When Johnny Avello worked at Bally’s back in the early 1990s, he carried on a tradition started by his old boss, Lenny Del Genio.
Lenny would post odds on the Academy Awards, including who would win for Best Picture, Best Actor and Best Actress, etc.
Of course, you couldn’t place a bet on the Oscars at Bally’s, or anywhere else in Nevada. This was for entertainment purposes only, as they liked to say.
For Del Genio, and later, Avello, it was great public relations for the sportsbook and the casino. People Magazine would call. So would Entertainment Tonight and Hollywood Access and the like, asking Avello who he would make the favorite to win and what a good long shot might be.
But as the late Peter Tork of the Monkees once sang, that was then and this is now. In New Jersey, they actually booked bets on this year’s Academy Awards. Avello, who now works for DraftKings, helped set the line for the Oscars.
Yeah, he still fielded media calls leading up to Sunday. But this time, the bullets were for real. People were betting this stuff with cold hard cash and the idea of getting paid if they were to win.
So imagine what had to be going through everyone’s minds when the odds on Yorgos Lanthimos to win Best Director for the film “The Favourite” suddenly plummeted from +1600 to +270 at some Jersey books? Offshore, the drop was even more dramatic, going from +5000 to +300.
My immediate thought? Someone knew the outcome and was trying to cash in.
Eventually, the bet was taken off the board across the state. Some places refunded all action.
Lanthimos didn’t win as Alfonso Cuaron, the betting favorite, took home the statue for his work on Roma.
Crisis averted. Or was this a wakeup call for the industry?
It should have been.
The Oscars are a predetermined event. This isn’t like an NBA game or any other sporting event. Somebody knows who is winning an Academy Award. And while that person or persons are supposedly sworn to secrecy, the opportunity for impropriety still exists. You can put in all the safeguards you want and you can’t guarantee 100 percent integrity.
And that’s why Nevada wisely continues not to accept bets on things like the Oscars or how long the national anthem will be at the Super Bowl. The latter had its own firestorm earlier this month when everyone and his mother bet that Gladys Knight’s rendition of the anthem would go over or under a set time of one minute, 49 or 50 seconds, depending what offshore line you used.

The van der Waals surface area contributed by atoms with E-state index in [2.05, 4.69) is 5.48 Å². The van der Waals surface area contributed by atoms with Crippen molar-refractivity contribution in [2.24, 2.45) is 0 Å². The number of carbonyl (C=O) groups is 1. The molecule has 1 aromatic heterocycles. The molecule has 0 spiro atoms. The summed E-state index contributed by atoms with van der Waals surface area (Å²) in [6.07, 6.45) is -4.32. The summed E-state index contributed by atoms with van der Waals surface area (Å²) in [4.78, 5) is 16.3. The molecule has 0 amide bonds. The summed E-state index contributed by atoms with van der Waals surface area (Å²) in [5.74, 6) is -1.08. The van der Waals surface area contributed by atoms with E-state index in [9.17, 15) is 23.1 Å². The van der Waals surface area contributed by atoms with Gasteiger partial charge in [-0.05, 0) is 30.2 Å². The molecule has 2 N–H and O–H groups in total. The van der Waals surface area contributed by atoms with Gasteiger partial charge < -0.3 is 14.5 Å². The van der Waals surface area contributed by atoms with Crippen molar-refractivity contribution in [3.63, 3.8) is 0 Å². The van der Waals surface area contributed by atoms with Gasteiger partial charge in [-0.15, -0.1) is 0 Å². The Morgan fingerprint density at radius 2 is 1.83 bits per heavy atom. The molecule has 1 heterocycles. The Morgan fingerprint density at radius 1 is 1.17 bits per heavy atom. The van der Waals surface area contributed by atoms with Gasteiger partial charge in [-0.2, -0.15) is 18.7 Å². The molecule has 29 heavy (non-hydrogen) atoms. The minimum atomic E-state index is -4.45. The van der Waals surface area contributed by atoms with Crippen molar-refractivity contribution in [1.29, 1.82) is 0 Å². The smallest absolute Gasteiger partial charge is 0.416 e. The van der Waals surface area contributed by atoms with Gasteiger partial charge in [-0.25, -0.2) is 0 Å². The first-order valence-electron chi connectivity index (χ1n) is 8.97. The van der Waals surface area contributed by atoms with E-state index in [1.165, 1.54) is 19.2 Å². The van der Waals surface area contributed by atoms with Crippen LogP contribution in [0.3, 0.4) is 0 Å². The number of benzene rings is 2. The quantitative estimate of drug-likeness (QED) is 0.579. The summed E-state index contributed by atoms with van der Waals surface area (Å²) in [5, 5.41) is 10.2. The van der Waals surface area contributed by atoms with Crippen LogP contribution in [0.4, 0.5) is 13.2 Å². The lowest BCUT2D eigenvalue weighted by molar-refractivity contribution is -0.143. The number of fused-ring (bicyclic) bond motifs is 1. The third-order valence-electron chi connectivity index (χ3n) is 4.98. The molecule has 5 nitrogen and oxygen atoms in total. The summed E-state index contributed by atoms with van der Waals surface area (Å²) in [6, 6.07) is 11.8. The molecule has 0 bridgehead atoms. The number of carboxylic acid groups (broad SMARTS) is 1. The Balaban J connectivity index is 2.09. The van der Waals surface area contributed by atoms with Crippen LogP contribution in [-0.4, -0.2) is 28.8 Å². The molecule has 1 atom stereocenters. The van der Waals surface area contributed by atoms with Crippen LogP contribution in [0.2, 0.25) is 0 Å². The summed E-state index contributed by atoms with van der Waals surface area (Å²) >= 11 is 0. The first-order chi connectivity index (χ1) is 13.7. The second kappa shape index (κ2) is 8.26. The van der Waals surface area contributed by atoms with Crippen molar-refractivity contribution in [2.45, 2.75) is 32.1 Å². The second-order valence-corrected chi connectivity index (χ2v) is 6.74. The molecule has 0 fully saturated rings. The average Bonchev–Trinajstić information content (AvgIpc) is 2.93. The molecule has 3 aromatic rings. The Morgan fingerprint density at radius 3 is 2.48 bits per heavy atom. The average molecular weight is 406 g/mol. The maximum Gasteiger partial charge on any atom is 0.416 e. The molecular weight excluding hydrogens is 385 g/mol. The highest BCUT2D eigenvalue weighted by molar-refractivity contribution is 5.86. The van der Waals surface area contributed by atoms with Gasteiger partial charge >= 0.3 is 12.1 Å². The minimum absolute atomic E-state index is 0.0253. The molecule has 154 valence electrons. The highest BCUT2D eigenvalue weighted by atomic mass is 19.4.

If you recall, her version went over because she added an extended “Brave” to the final lyric, “Home of the brave…” Everyone seemed to had bet the over after “inside information” leaked out.
The point is, her rendition had been rehearsed and the NFL knew pretty much how long her performance would be. Again, the outcome was predetermined for the most part. The integrity of the wager could have been threatened.
Nevada does book who will win the Heisman Trophy and who will win various awards in other sports, and that’s treading on some dangerous turf. But not as dangerous as what took place in New Jersey over the weekend.
The real danger? Social media’s reach and turning rumor into the gospel truth for the naive, thus believing the event is rigged or not on the up-and-up.
It doesn’t take much for word to spread like wildfire. Somebody goes on Instagram or Facebook or Twitter throwing out something totally unsubstantiated and without verification and everyone accepts it as real. That’s likely what got things in a tizzy in New Jersey with this Best Director bet.
Dr. Tony Alamo, the chairman of the Nevada Gaming Commission, said Monday his state wasn’t asked by any of the sportsbooks to permit accepting action on the Oscars.
“No licensee asked for consideration,” he said. “In 2012, there was a petition to the board to allow it and was not approved at the time. Since then, there has been a certain comfort level with these kind of wagers. We allow betting on the Heisman Trophy and with eSports. But we haven’t set down any policy for allowing wagering on something like the Academy Awards because no one has petitioned us for permission to do it.”
Alamo said he wasn’t concerned about Twitter compromising the integrity of his state’s gaming entities.
“I don’t think social media has a role,” he said. “The first line of defense is the licensee, The licensee has to cherish the integrity of the license. They’re the ones who look for any improprieties.
“We exist as a governing body because of integrity. At the end of the day, it’s the best when we and the licensees are on the same page.”
Alamo said the day may very well come when you can bet on the Oscars in Nevada. But he’s not worried about any scandals deriving from booking a bet on what the Best Picture was.
“This particular event doesn’t move any needles,” he said of wagering on the Oscars. “They’re not the bread and butter of the race and sports books. I think that’s evident by the fact nobody asked us to make a decision whether or not to allow betting on it.”
If there’s a lesson to be learned from this, it’s why gamble with something that someone already knows the outcome to? If New Jersey is smart, it will not permit such wagers to be allowed in its legalized sports books in the future. Same for every other state that allows sports betting or is thinking about having it.
If they want to do it offshore, let them. Here in the U.S., the Nevada blueprint should be followed. And while the Silver State is at it, let’s knock off the betting on the Heisman, shall we?
I mean, would you really want to make a bet on something that I had a vested interest in as someone who had been a Hesiman voter? I didn’t think so.
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